You would probably consider me a lunatic and move further into the crowd to escape my senseless chatter. You know that where there is a design there must be a designer. And, having seen other productions of the human mind just like the steamer in question, you would refuse to believe that it was not planned by human intelligence and built by human skill.
Yet, there are men not considered fools who tell us that the solar system evolved from its nebulous state by chance, that in some mysterious way it came into being—that there was really no higher intelligence at work on it; they tell us they know no God but nature. On the other hand, there are many thoughtful men who believe that God is transcendent—that is, while He reveals Himself in nature, in that its laws and principles are expressions of His power and wisdom, He Himself is essentially more than the sum of them all. Atheists offer us the anomaly of design without a designer, of creation without a Creator, of effect without cause, and to escape from this dilemma ask: “If God be considered the ‘first great cause,’ account for Him. Who made God?” Now, such a question contradicts itself, for it is evident no cause could make the first cause, or the first cause would become also the second cause, which is a mathematical absurdity.
Every thoughtful person believes in a series of causes and effects in nature, each effect becoming the cause of some other effect. Now the acceptance of this as fact logically compels one to admit that there must be a beginning to any series—that is, there could never have been a first effect if there had not been a First Cause. This First Cause to me is Deity, and “I cannot tell where God came from” is not a satisfactory reason for denying that He exists, else I might as well deny the existence of the millionth effect which, for the sake of argument, might happen to be this world. You see, if I admit one cause as ever having existed, I am bound eventually by induction to arrive at the First Cause.
Although men have discovered many of the laws that govern it, the greatest scientists cannot really define electricity. Then why do we believe it exists? Because we see the manifestation of its existence in our homes and our factories and our streets. Though I do not know where God came from, I must believe He exists, because I see the manifestations of Him everywhere around me.
Professor Drummond says in The Ascent of Man: “Instead of abolishing a Creative Hand, evolution demands it. Instead of being opposed to Creation, all theories begin by assuming it.”
Lesis Fiske, LL.D., says, “As to some things, we may be in doubt: as to God there can be no uncertainty. He is the Infinite, the Absolute, the Unconditioned, the Eternal, the First Cause. He is not unknowable, yet He is the incomprehensible. We find Him, but we cannot grasp Him. The infinite depth of His being we cannot fathom, but reason declares Him to be the creating life of all dependent reality. And we reach the highest range of thought in conceiving and knowing Him. We do and must hang everything on the will of the infinitely intelligent Creator.”
Being convinced there is a God, we take the next step forward.
I cannot conceive of an intelligent man making anything without a purpose—if he makes shoes, they are to wear or sell; if he bakes bread, it is for himself or someone else to eat. Behind every action there must be a motive. When I thought of this, it seemed to me quite reasonable that God should have a purpose in view when He brought in Creation.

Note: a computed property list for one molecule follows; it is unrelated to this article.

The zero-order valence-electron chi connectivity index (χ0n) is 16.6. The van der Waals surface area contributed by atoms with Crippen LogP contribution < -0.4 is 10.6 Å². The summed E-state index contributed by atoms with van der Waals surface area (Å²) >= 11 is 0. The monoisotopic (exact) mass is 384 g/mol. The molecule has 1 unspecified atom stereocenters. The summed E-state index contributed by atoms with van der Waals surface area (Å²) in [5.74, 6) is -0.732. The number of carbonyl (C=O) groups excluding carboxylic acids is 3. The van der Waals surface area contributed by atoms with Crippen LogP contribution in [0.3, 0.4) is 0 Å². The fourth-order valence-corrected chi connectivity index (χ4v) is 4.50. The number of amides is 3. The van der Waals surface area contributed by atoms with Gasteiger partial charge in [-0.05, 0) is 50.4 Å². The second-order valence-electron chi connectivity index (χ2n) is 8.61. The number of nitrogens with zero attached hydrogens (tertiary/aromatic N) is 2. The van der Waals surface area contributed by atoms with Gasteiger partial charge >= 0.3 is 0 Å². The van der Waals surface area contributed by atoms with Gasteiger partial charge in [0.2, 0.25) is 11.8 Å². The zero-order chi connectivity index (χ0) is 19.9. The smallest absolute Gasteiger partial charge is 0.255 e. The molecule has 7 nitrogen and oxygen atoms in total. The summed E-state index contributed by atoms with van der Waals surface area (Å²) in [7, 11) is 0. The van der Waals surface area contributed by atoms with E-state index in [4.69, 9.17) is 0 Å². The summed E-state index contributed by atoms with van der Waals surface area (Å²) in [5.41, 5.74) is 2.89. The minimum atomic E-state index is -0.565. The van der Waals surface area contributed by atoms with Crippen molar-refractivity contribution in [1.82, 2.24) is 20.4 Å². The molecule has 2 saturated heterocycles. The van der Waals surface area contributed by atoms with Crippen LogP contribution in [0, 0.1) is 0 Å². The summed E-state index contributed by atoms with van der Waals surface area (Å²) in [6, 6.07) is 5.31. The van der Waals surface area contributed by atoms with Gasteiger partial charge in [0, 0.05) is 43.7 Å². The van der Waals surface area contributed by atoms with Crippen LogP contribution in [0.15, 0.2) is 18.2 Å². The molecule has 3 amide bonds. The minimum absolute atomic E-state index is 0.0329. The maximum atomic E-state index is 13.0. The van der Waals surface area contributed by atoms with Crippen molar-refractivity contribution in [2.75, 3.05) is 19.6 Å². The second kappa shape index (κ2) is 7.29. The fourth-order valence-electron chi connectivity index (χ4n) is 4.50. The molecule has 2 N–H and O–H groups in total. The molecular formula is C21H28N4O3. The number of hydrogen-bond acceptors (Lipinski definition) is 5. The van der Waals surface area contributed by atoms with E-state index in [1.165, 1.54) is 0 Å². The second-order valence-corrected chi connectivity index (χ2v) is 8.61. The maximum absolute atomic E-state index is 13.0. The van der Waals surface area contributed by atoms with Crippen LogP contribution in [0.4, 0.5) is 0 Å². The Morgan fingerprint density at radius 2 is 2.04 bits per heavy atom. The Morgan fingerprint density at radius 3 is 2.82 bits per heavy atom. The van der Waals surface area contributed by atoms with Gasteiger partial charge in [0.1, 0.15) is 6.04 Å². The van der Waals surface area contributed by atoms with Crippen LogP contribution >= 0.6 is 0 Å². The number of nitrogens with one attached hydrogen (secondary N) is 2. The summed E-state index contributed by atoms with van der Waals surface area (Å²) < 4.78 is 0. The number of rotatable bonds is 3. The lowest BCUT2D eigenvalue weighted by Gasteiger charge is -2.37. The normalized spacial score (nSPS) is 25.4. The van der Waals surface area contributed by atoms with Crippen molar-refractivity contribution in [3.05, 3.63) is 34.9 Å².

Of all the many books this world contains there is one only that claims to be a direct revelation from God, telling us of Himself and His purposes in us. Being a claim of such moment, it is surely worthy of thoughtful investigation; so with the advice of Francis Bacon neither to accept nor reject, but to weigh and consider, we approach this Book with its strange claims.
But to be just to ourselves and the Bible, we should read it through. As a judge must not make his decision when the case is half heard, neither must we. But, like the judge, we should compare the evidence of the witnesses, and weigh and consider every word, seeking deeply for its hidden significance rather than accepting its surface meaning. Surely the importance of its claims justifies spending the necessary time on its study—66 books written by at least 40 different writers, some educated, some illiterate, some kings, some peasants, over a period of 1,600 years in places separated as far as Babylon in Asia and Rome in Europe. Expecting with such authorship to find a heterogeneous collection of contradictory statements, it strikes one as the more strange that such a Book should have a oneness about it that makes each contribution the complement of the others. Slowly the truth of 2 Peter 1:21 came home to me. There was no other reasonable explanation. “Men spoke from God as they were carried along by the Holy Spirit.” This belief was confirmed as I read prophecy after prophecy in the Old Testament that found its fulfillment, even to the letter, hundreds of years after, as in Isaiah 53, which foretold the death of Christ with such minute accuracy more than 700 years before His crucifixion. Yes, the difficulties in the way of doubting the Book seemed to me greater than those in the way of believing it. I had to be honest with myself and admit that the hazard was all on the side of unbelief. I even went further and said, “I believe this Book to be the Word of the living God. I can account for it in no other way.”